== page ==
ECRE continues to support an agreement among European countries covering division of responsibilities for disembarkation and relocation for those disembarked. This has been happening but the ship by ship approach cannot continue: it is putting at risk crews, the rescued and one of the fundamental principles of the law of the sea (the reports of merchant ships refusing to rescue people due to the unpredictable situation). An agreement with relocation is needed as a means to keep ports open and end the latest iteration of the 20+ years of conflict on SAR in the Mediterranean. Relocation requires some form of infrastructure – centres – and not least to avoid the situation that has developed where disembarked persons are being detained, without access to lawyers, and apparently being denied access to asylum procedures. Thus, an option could be centres for relocation, intrinsically linked to disembarkation and to be used as short-term measures in lieu of a fundamental reform of Dublin.

These ideas are far removed from the latest versions of the controlled centres idea – and far from priority for discussions. Although originally linked to disembarkation, controlled centres have transmuted into a version of Hotspots II, with extra returns and an increased (but still ambiguous) role in decision-making for EASO. There is a suspicion that the Commission simply rolled out plans for expansion of Hotspots that were already under development.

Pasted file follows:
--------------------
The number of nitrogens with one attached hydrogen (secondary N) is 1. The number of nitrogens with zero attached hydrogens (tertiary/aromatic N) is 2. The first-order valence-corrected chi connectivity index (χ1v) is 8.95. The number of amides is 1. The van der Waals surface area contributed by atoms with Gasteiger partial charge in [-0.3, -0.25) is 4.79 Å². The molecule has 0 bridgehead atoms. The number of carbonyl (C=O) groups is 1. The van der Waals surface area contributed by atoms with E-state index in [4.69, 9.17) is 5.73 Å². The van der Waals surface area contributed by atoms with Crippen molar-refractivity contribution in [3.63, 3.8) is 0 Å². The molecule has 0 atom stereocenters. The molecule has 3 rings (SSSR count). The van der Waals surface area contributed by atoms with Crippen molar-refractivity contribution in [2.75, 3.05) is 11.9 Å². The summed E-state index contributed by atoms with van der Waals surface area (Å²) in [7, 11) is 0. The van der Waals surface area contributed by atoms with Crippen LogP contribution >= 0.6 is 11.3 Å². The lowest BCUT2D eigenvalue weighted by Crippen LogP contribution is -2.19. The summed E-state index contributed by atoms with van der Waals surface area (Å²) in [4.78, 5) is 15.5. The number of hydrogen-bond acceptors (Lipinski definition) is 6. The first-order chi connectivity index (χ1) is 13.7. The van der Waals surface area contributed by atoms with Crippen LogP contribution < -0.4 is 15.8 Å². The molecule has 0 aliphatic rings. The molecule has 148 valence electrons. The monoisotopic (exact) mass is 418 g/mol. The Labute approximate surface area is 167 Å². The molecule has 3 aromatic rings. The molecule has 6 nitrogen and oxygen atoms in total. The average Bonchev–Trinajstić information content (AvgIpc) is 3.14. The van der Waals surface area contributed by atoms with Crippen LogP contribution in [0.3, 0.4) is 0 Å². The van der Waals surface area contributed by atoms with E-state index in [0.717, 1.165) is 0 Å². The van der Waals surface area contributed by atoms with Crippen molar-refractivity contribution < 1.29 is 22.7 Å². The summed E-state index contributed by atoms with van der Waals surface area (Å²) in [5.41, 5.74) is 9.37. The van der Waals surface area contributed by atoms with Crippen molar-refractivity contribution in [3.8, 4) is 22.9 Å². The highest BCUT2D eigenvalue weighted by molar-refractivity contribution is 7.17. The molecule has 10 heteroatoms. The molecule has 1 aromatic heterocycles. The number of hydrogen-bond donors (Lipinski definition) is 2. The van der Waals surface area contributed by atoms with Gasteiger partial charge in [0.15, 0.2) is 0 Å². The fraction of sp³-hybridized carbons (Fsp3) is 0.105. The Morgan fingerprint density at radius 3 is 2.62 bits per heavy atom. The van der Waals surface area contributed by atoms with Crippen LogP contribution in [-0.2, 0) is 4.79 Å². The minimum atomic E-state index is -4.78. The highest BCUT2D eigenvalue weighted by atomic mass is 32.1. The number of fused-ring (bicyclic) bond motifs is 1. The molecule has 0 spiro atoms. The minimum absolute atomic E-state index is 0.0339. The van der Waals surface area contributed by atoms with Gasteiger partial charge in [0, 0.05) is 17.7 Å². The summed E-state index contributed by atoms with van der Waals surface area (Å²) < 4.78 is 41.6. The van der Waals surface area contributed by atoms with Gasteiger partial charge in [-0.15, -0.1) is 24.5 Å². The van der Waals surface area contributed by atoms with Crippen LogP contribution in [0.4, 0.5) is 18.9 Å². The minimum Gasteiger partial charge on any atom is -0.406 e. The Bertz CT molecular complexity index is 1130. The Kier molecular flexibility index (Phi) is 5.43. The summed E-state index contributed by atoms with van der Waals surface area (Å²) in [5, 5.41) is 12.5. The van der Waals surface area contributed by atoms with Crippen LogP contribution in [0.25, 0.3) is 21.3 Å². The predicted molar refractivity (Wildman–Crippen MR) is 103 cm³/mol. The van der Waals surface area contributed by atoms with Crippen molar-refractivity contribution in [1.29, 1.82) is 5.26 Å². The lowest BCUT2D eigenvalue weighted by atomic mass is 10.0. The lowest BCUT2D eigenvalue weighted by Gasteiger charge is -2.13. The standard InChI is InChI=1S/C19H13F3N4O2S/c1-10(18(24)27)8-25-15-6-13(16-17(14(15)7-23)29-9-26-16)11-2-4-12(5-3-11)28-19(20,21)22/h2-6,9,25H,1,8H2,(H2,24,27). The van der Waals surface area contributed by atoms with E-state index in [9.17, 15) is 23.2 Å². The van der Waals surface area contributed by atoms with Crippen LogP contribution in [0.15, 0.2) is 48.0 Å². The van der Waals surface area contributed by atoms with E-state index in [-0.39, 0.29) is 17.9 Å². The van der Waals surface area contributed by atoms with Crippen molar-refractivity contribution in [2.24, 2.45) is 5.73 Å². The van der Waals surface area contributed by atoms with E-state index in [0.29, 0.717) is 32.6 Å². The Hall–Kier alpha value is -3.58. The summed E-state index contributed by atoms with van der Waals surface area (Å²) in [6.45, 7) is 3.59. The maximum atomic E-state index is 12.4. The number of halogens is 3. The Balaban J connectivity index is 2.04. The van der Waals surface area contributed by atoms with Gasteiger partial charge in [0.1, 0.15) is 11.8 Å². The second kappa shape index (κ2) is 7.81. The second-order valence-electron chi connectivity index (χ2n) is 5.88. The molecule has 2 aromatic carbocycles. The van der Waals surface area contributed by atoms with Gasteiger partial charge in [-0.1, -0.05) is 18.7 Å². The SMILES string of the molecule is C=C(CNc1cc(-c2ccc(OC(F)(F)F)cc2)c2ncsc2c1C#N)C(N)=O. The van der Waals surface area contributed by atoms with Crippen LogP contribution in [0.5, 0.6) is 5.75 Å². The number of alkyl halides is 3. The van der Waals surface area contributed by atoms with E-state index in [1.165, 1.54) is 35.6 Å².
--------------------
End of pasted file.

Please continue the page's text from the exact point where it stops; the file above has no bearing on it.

For some of the Member States the purpose may be entirely different – facilitation of Dublin return, including punitive detention for persons purportedly having engaged in secondary movement (for some Member States the worst of offences). We may shortly see pilots bringing together these ideas.

It is wearying how much time is spent on all of this. What if instead of creating and analysing ambiguous concepts, time were spent on implementing, monitoring and ensuring compliance with existing asylum commitments? Or on using the mountain of evidence and the willingness of citizens to work on integration? Or on the expansion and management of safe and legal channels to protection for refugees, already happening in 23 Member States but easily expanded in terms of numbers and countries? Or on regularisation for people who have jobs and legal migration for those whose labour is needed? Just imagine if we could spend our time on all of that instead.

If the reform package doesn’t pass there are reasons to regret its demise – and not least because there are certainly far worse ideas floating around and who knows what interior ministers will come up with if they have more time. On the other hand, the package never addressed the fundamental problems with the system, merely reinforcing many of them, and clearly represented the interests of certain Member States above others.

In any case, if it does not pass this cannot be used to justify the absurd conclusion that asylum in Europe is impossible. Rather, take the opportunity to make it work. Let’s re-direct some of that time and energy that has been so focused on prevention of arrivals regardless of cost and consequence to do something different.

Editorial: Catherine Woollard, Secretary General for the European Council on Refugees and Exiles (ECRE)


Photo: (CC) Rogier Chang, July 2005

This article appeared in the ECRE Weekly Bulletin . You can subscribe to the Weekly Bulletin here.